Stakeholders in the Madoff Scandal and Their Need to Act Promptly and Proactively – Indirect Stakeholders – Installment 12July 2, 2009 – Articles White Collar Defense & Compliance Blog
This is the twelfth in a series of installments on this blog that is discussing issues that face the manifold stakeholders who have been materially affected by the long and worldwide Ponzi scheme scandal of Bernard L. Madoff. All potential stakeholders should consult professional advisors promptly to have their positions evaluated.
Installments 3 through 8 and Installment 10 of this series focused on the specific concerns of charities that were victims of Madoff and similar schemes. Installments 9 and 11 addressed concerns of an Indirect Individual Investor (“III”) who has been embroiled in the Madoff scandal, but not as a result of a direct investment with him.
This Installment is intended to recognize the noteworthy unrelated events of this week in the Madoff scandal. On Monday, June 30, Federal District Judge Denny Chin in Manhattan sentenced Madoff to 150 years in federal prison for his crimes that were characterized by the Judge as “extraordinarily evil.” The Judge cited three symbolic reasons for the maximum sentence that he imposed on the 71-year-old Madoff. They were retribution, deterrence and justice for the victims. I would add a fourth need arising from the Madoff matter itself: the warning to any potential co-conspirators to come forward and cooperate in order to avoid a harsh sentence if later convicted. Such cooperation could raise the level of assets that can be made available to provide restitution to stakeholders.
There may be finality to the criminal case involving Madoff himself, except for his possible appeals to reduce the length of the sentence, which may be moot in any event in light of his age. However, while this result may give some closure and perhaps even “psychic income” for stakeholders who were victimized by Madoff, it provides no economic benefit to assuage their losses, other than perhaps encouraging collaborators to cooperate. More important for their situation is that on Thursday, July 2, the deadline came for filing claims by victims for recovery under the Securities Investor Protection Corporation (“SIPC”), the federal insurance agency for the securities brokerage industry.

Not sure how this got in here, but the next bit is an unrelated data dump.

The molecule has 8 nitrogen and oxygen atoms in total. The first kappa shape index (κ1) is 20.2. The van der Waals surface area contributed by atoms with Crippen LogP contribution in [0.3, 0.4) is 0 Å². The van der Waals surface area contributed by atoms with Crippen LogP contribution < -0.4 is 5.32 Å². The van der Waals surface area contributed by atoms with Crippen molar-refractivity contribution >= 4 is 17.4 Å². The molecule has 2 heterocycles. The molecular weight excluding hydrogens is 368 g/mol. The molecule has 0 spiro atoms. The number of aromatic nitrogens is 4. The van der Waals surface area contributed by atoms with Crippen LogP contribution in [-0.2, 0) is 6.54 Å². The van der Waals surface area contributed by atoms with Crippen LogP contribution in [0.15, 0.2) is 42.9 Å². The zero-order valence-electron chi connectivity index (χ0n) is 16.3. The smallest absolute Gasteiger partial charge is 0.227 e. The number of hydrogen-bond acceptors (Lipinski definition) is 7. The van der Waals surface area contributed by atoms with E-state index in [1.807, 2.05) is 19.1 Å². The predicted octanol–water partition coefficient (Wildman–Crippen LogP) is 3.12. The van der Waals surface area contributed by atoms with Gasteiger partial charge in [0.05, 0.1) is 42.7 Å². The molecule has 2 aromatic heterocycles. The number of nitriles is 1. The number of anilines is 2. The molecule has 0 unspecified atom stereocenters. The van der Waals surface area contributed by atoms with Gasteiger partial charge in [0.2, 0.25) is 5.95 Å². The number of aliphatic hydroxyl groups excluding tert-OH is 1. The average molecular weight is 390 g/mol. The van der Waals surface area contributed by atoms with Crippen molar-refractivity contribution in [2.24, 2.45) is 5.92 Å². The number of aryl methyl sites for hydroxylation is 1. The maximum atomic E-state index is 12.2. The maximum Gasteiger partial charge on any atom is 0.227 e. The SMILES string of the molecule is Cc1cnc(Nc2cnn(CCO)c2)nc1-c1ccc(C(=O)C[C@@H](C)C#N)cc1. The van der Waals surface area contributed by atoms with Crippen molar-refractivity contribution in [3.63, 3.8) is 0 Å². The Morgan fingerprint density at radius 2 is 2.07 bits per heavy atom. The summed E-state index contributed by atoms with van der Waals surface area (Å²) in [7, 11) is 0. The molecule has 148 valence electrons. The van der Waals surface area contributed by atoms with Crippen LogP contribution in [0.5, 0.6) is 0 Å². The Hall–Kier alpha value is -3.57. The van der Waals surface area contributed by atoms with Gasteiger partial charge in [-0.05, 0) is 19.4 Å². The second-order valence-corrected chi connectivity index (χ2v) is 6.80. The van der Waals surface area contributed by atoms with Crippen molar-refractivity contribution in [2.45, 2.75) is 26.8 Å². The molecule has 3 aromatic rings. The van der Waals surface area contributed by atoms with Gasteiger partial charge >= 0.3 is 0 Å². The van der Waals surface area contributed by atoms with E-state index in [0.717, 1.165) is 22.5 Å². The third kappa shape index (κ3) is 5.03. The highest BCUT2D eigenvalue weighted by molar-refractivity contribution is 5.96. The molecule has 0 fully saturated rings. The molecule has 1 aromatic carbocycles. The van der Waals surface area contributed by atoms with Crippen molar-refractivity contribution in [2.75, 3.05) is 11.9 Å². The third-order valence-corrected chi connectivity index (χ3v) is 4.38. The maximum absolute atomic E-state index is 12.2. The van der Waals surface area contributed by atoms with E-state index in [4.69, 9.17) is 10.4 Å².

On June 29, 2009, Eric Konigsberg wrote an article in The New York Times entitled “Investors Compete for a Piece of the Madoff Pie,” in which Mr. Konigsberg chronicled the staking out of claims for a portion of the limited funds available for victims with highly diverse and complex factual patterns as to how and how much money they lost with Madoff. Those who are IIIs, for example, have been told by Irving H. Picard, the trustee for Madoff’s assets, that they cannot make a separate SIPC claim. Mr. Konigsberg describes these stakeholders as believing that “they are being treated as members of a lower caste, in that many of them went through feeder funds because they lacked the requisite $1 million or $2 million minimum to go straight to Mr. Madoff.” The article reports that Mr. Picard encouraged such IIIs to file claims in any event for later court cases and that 8,800 claims were already filed of an estimated tens of thousands.
The criminal case against Madoff is finished; other criminal or regulatory actions may be brought against putative collaborators with Madoff in the future. However, those who are economic stakeholders must maintain close contact with the economic developments in the matter as they occur. Because the ultimate “pie” will be far less than the aggregate of slices that are being sought, victims should seek professional interpretations and advice as the inevitably complicated processes and determinations unfold.
[To be continued in Installment 13]